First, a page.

A sexual encounter that starts on the Internet spirals into kinky, perverse territory in this uncompromising but emotionally distancing look at a disturbed woman in total freefall.
Maria Bello’s courageous performance should find critical admiration but will not be enough for this spare and difficult drama to find much of an audience in its limited theatrical runs. Its underwhelming 2008 Sundance competition premiere led to many walkouts and this delayed theatrical release will probably be no different.
Downloading Nancy will polarize audiences—but still deserves attention for its audacious attitude in presenting the story of a woman, Nancy (Maria Bello), caught between a loveless marriage and her own severe lack of self-esteem. The film takes a cue from mainstream, Oscar-laden dramas ranging from Days Of Wine And Roses to Leaving Las Vegas, but goes much further into the depths of human despair than even those films did.
When her abusive, self-absorbed husband, Albert (Rufus Sewell), comes home one night and finds a note saying she has gone to see friends, it turns into a vigil of several days to see she is missing. Nancy has embarked on a dead-end affair with another wounded soul, Louis (Jason Patric), a man she met on the Internet and with whom she is now playing out a destructive affair designed to ultimately end in her death.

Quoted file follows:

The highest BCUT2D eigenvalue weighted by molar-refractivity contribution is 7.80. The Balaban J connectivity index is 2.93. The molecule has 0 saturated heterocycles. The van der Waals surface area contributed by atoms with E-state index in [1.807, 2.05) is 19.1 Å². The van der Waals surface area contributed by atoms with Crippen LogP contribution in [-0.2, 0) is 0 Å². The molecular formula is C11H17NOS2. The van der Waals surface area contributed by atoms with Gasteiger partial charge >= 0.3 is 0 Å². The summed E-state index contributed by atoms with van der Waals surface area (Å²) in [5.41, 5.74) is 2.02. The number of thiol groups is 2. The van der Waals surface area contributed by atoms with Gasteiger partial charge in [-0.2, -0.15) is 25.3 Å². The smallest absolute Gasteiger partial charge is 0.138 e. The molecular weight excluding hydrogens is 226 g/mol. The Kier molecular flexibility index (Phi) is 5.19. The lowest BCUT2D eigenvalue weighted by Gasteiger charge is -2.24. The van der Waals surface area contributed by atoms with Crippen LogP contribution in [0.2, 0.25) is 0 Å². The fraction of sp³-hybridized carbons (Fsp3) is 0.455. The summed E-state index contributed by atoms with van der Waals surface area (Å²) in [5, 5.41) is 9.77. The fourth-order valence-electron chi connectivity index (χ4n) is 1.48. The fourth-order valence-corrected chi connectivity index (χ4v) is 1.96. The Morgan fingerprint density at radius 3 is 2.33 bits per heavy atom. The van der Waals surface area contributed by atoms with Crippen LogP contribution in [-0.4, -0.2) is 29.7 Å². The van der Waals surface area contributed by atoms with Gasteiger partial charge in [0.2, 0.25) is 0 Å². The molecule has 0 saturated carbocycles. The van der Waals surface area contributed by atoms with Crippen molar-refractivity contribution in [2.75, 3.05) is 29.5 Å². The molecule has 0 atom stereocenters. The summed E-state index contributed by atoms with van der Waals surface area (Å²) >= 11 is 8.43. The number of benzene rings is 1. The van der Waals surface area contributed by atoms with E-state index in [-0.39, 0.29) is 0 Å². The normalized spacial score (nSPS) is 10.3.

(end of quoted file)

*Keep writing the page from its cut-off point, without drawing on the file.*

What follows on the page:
Despite repeated visits to her therapist (an empathetic Amy Brenneman), Nancy is whirring in an emotional downward spiral and only finds relief through self-mutilation. She and Louis play out a sadistic and painful relationship built on inflicting harm in mounting stages of intensity. As her husband seems increasingly concerned and equally clueless, we flashback to scenes from the marriage that caused her personal collapse. Clearly she lies to her husband, therapist and family while trying at least outwardly to seem like she’s in control, but it’s obvious she is deeply lost.
Director Johan Renck steers this downer drama into dark caves of human suffering and has elicited an extraordinarily stunning turn from Bello, playing a woman barely clinging onto any hope for a way out. It would be easy to write off Nancy’s predicament as an obvious mental illness, but in Bello’s hands we see this is a neglected human being who has finally given up. People caught up in similar relationships may identify with the complete defeatist attitude she displays, but Renck and writers Pamela Cuming and Lee Ross are determined to take this story into extreme regions of human behavior.
Both Patric and Sewell are well suited for their roles but play second fiddle to Bello, who singlehandedly makes this problematic movie worth seeing.
Cast: Maria Bello, Jason Patric, Rufus Sewell and Amy Brenneman
Director: Johan Renck
Screenwriters: Pamela Cuming and Lee Ross
Producers: David Moore, Igor Kovacevich, Cole Payne and Jason Essex
Running Time: 102 min
Release Date: June 5 NY/LA